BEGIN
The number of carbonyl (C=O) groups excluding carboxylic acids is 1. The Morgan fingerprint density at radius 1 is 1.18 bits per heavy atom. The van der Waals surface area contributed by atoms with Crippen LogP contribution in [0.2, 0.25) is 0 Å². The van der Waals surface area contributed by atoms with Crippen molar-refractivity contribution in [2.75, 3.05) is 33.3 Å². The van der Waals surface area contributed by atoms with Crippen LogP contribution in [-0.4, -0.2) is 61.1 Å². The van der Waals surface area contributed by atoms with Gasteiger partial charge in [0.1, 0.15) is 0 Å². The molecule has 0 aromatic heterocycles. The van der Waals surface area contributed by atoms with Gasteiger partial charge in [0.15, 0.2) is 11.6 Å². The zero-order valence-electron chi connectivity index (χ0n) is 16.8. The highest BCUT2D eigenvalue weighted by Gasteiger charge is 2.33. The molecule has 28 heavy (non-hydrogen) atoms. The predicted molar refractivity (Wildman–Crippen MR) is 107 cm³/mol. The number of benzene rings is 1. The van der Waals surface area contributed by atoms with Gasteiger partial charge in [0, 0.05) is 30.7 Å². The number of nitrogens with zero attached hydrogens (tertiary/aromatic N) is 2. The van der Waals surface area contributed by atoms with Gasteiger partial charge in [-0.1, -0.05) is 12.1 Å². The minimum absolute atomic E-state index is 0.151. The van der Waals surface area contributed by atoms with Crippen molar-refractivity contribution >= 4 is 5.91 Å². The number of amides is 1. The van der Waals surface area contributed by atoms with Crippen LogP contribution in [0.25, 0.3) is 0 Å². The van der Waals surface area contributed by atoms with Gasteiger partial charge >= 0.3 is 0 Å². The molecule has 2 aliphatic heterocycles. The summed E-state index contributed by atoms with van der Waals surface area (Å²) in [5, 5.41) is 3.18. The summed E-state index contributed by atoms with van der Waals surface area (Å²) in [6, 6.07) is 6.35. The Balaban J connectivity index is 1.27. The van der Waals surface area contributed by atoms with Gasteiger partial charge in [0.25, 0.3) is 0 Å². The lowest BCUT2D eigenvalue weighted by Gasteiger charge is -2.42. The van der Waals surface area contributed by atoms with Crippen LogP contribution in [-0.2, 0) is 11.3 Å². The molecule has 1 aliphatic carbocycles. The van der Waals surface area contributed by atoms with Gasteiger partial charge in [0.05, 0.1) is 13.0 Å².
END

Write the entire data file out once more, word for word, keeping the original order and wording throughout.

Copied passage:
The number of carbonyl (C=O) groups excluding carboxylic acids is 1. The Morgan fingerprint density at radius 1 is 1.18 bits per heavy atom. The van der Waals surface area contributed by atoms with Crippen LogP contribution in [0.2, 0.25) is 0 Å². The van der Waals surface area contributed by atoms with Crippen molar-refractivity contribution in [2.75, 3.05) is 33.3 Å². The van der Waals surface area contributed by atoms with Crippen LogP contribution in [-0.4, -0.2) is 61.1 Å². The van der Waals surface area contributed by atoms with Gasteiger partial charge in [0.1, 0.15) is 0 Å². The molecule has 0 aromatic heterocycles. The van der Waals surface area contributed by atoms with Gasteiger partial charge in [0.15, 0.2) is 11.6 Å². The zero-order valence-electron chi connectivity index (χ0n) is 16.8. The highest BCUT2D eigenvalue weighted by Gasteiger charge is 2.33. The molecule has 28 heavy (non-hydrogen) atoms. The predicted molar refractivity (Wildman–Crippen MR) is 107 cm³/mol. The number of benzene rings is 1. The van der Waals surface area contributed by atoms with Gasteiger partial charge in [0, 0.05) is 30.7 Å². The number of nitrogens with zero attached hydrogens (tertiary/aromatic N) is 2. The van der Waals surface area contributed by atoms with Gasteiger partial charge in [-0.1, -0.05) is 12.1 Å². The minimum absolute atomic E-state index is 0.151. The van der Waals surface area contributed by atoms with Crippen molar-refractivity contribution >= 4 is 5.91 Å². The number of amides is 1. The van der Waals surface area contributed by atoms with Crippen LogP contribution in [0.25, 0.3) is 0 Å². The van der Waals surface area contributed by atoms with Gasteiger partial charge >= 0.3 is 0 Å². The molecule has 2 aliphatic heterocycles. The summed E-state index contributed by atoms with van der Waals surface area (Å²) in [5, 5.41) is 3.18. The summed E-state index contributed by atoms with van der Waals surface area (Å²) in [6, 6.07) is 6.35. The Balaban J connectivity index is 1.27. The van der Waals surface area contributed by atoms with Gasteiger partial charge in [0.25, 0.3) is 0 Å². The lowest BCUT2D eigenvalue weighted by Gasteiger charge is -2.42. The van der Waals surface area contributed by atoms with Crippen LogP contribution in [-0.2, 0) is 11.3 Å². The molecule has 1 aliphatic carbocycles. The van der Waals surface area contributed by atoms with Gasteiger partial charge in [0.05, 0.1) is 13.0 Å².